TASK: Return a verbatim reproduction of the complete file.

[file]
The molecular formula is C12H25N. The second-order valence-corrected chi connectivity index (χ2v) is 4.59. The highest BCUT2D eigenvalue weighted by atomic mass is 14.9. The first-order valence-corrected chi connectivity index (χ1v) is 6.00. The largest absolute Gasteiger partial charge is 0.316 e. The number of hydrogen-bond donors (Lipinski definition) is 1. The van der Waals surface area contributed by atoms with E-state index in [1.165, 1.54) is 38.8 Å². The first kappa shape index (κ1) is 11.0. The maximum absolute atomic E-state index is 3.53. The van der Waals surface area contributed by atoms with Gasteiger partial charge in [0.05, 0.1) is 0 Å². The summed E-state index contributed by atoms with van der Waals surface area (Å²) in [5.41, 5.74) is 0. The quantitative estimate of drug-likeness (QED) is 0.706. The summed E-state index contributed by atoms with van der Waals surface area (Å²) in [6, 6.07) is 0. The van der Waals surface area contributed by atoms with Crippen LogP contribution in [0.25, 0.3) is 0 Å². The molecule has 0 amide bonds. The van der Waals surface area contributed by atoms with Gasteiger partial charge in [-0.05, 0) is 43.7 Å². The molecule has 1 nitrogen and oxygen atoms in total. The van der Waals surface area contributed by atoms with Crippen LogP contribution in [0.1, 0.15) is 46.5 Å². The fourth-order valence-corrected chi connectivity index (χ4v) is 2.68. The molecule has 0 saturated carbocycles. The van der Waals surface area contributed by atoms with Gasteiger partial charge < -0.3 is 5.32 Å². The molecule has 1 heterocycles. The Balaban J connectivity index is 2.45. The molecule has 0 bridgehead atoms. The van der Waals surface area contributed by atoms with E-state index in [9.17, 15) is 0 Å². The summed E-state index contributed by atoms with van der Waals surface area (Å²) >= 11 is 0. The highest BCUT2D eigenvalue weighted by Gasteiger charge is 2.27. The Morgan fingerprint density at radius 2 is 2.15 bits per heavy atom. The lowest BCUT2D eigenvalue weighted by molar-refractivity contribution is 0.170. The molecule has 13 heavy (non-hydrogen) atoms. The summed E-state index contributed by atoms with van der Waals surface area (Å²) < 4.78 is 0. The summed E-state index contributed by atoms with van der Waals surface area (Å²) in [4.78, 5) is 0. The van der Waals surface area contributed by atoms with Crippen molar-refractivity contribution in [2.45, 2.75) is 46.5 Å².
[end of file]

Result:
The molecular formula is C12H25N. The second-order valence-corrected chi connectivity index (χ2v) is 4.59. The highest BCUT2D eigenvalue weighted by atomic mass is 14.9. The first-order valence-corrected chi connectivity index (χ1v) is 6.00. The largest absolute Gasteiger partial charge is 0.316 e. The number of hydrogen-bond donors (Lipinski definition) is 1. The van der Waals surface area contributed by atoms with E-state index in [1.165, 1.54) is 38.8 Å². The first kappa shape index (κ1) is 11.0. The maximum absolute atomic E-state index is 3.53. The van der Waals surface area contributed by atoms with Gasteiger partial charge in [0.05, 0.1) is 0 Å². The summed E-state index contributed by atoms with van der Waals surface area (Å²) in [5.41, 5.74) is 0. The quantitative estimate of drug-likeness (QED) is 0.706. The summed E-state index contributed by atoms with van der Waals surface area (Å²) in [6, 6.07) is 0. The van der Waals surface area contributed by atoms with Crippen LogP contribution in [0.25, 0.3) is 0 Å². The molecule has 0 amide bonds. The van der Waals surface area contributed by atoms with Gasteiger partial charge in [-0.05, 0) is 43.7 Å². The molecule has 1 nitrogen and oxygen atoms in total. The van der Waals surface area contributed by atoms with Crippen LogP contribution in [0.1, 0.15) is 46.5 Å². The fourth-order valence-corrected chi connectivity index (χ4v) is 2.68. The molecule has 0 saturated carbocycles. The van der Waals surface area contributed by atoms with Gasteiger partial charge < -0.3 is 5.32 Å². The molecule has 1 heterocycles. The Balaban J connectivity index is 2.45. The molecule has 0 bridgehead atoms. The van der Waals surface area contributed by atoms with E-state index in [9.17, 15) is 0 Å². The summed E-state index contributed by atoms with van der Waals surface area (Å²) >= 11 is 0. The highest BCUT2D eigenvalue weighted by Gasteiger charge is 2.27. The Morgan fingerprint density at radius 2 is 2.15 bits per heavy atom. The lowest BCUT2D eigenvalue weighted by molar-refractivity contribution is 0.170. The molecule has 13 heavy (non-hydrogen) atoms. The summed E-state index contributed by atoms with van der Waals surface area (Å²) < 4.78 is 0. The summed E-state index contributed by atoms with van der Waals surface area (Å²) in [4.78, 5) is 0. The van der Waals surface area contributed by atoms with Crippen molar-refractivity contribution in [2.45, 2.75) is 46.5 Å².